Principles of Chemical Science

Course Info

Course Number/Code: 5.112 (Fall 2005)
Course Title: Principles of Chemical Science
Course Level: Undergraduate
Offered By: Massachusetts Institute of Technology (MIT)
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Department: Chemistry
Course Instructor(s): Prof. Sylvia Ceyer
Prof. Christopher Cummins
Course Introduction:
Syllabus Help support MIT OpenCourseWare by shopping at Amazon.com! MIT OpenCourseWare offers direct links to Amazon.com to purchase the books cited in this course. Click on the Amazon logo to the left of any citation and purchase the book from Amazon.com, and MIT OpenCourseWare will receive up to 10% of all purchases you make. Your support will enable MIT to continue offering open access to MIT courses.Textbooks

Atkins, Peter and Loretta Jones. Chemical Principles: The Quest for Insight. 3rd ed. New York, NY: W.H. Freeman and Company, 2004. ISBN: 9780716757016.

———. Chemical Principles: The Quest for Insight/Student Study Guide and Solutions Manual. 3rd ed. New York, NY: W.H. Freeman and Company, 2004. ISBN: 9780716707400. (Bundled set. ISBN: 9780716762546.)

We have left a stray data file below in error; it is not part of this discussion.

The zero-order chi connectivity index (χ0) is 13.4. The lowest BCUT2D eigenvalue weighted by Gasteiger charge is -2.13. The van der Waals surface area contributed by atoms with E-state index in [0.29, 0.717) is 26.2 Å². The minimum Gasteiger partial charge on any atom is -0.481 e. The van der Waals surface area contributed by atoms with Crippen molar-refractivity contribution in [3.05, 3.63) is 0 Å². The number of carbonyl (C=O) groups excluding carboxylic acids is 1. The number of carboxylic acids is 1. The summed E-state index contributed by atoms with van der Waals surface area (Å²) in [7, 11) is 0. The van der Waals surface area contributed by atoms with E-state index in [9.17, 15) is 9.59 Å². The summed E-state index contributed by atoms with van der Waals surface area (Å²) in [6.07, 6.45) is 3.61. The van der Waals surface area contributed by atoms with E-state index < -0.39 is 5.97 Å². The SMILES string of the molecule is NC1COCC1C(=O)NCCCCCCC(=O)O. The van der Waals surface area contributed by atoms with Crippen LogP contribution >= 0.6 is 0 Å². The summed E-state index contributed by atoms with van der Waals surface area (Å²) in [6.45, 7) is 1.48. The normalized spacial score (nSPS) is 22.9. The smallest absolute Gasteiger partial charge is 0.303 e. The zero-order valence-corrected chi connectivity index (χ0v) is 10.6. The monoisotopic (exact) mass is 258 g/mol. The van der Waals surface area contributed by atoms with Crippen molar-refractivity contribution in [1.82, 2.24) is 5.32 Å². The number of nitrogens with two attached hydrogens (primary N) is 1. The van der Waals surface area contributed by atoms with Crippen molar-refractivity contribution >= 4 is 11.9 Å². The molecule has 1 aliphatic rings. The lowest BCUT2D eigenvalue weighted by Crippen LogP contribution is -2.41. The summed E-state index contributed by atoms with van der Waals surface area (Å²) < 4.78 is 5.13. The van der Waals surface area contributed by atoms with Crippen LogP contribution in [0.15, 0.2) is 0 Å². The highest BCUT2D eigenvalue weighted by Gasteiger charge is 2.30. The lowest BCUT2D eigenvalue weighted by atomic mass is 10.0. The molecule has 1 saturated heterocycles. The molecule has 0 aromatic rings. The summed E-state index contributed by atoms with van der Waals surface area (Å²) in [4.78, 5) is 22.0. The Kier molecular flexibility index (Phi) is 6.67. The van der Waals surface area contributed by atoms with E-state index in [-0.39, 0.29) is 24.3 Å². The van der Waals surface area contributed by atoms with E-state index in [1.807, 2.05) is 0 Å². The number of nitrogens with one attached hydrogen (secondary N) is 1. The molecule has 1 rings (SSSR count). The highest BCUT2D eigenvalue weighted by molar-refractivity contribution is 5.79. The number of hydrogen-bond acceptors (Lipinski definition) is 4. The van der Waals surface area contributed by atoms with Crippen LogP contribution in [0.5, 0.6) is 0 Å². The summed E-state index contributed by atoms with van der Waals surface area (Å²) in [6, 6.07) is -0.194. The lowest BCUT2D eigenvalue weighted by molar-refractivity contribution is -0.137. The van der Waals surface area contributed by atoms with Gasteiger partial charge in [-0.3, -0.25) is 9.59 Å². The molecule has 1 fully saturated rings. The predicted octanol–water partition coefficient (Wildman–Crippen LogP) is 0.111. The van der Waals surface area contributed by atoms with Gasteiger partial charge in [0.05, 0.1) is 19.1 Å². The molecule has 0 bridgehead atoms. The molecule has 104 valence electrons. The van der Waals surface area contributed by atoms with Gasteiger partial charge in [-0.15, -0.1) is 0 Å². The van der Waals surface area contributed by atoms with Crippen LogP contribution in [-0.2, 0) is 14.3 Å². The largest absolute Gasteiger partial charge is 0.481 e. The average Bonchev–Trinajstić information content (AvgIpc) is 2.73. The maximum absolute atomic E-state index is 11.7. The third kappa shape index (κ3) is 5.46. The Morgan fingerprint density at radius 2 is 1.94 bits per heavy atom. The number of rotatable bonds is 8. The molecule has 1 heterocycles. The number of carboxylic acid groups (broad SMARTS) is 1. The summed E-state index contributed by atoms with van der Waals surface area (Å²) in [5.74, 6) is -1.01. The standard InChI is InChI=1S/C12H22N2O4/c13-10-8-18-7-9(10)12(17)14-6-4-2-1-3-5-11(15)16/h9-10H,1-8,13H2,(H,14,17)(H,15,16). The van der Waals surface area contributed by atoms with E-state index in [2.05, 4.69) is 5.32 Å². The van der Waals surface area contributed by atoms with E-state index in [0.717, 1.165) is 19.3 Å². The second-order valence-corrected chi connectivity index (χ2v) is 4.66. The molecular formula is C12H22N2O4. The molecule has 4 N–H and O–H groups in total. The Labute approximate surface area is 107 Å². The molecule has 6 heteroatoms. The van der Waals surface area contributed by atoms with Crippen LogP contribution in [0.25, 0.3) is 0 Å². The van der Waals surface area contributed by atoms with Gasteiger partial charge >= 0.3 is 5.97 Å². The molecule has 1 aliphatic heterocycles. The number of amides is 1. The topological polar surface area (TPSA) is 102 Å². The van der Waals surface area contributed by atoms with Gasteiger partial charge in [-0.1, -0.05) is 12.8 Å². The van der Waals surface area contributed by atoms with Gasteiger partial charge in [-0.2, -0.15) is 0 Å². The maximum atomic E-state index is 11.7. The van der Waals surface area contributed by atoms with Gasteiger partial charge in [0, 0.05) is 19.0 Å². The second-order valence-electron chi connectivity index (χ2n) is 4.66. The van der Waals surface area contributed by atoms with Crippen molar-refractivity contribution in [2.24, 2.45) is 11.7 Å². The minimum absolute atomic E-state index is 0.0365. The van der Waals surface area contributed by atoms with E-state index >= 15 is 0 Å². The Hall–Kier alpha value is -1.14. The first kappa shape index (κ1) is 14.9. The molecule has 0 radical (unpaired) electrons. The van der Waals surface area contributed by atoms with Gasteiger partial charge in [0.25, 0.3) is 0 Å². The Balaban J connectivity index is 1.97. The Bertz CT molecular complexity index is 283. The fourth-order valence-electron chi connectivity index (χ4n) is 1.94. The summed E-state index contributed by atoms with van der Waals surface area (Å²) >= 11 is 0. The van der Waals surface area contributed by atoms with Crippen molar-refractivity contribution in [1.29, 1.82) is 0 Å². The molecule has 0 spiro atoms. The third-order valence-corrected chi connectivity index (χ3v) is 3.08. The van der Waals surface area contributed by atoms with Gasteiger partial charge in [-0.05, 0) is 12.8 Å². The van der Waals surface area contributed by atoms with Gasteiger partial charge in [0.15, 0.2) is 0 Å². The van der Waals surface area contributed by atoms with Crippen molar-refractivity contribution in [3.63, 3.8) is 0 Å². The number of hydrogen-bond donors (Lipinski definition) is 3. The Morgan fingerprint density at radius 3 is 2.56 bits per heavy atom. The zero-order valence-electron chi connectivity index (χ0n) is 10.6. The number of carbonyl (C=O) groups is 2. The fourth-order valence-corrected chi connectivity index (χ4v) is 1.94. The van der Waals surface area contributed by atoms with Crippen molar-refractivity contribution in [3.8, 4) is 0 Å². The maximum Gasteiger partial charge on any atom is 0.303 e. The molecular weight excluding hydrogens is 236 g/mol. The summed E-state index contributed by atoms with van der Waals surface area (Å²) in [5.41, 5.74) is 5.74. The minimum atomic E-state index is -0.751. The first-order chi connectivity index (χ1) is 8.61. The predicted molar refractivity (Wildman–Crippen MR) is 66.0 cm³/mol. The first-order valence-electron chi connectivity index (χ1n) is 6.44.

GradingGrading criteria.activitiespointsThree 1-hour Exams (100 points each)300Final Exam300Homework100Total700Academic Honesty

It is expected that students will maintain the highest standards of academic honesty.

With respect to homework assignments, it is expected that no student will turn in work that is not his or her own by copying the work of another student or by using the work or solutions from this course given in previous years. Discussion of approaches to solving the homework problems after attempting to work the problems independently, however, is permitted and encouraged.

It is expected that during a test or examination, a student will not:

Accept or use information of any kind from other students.Represent the work of another student as his or her own.Use aids to memory other than those expressly permitted by the examiner.

Following a test or examination, a student will not try to deceive teachers or graders by misrepresenting or altering his or her previous work. In advance of a test or exam, a student will not knowingly obtain access to the exam questions.

Departures from the above standards are contrary to fundamental principles of MIT and of the larger scientific community. Such departures are considered serious offenses for which disciplinary penalties, including suspension and expulsion, can be imposed.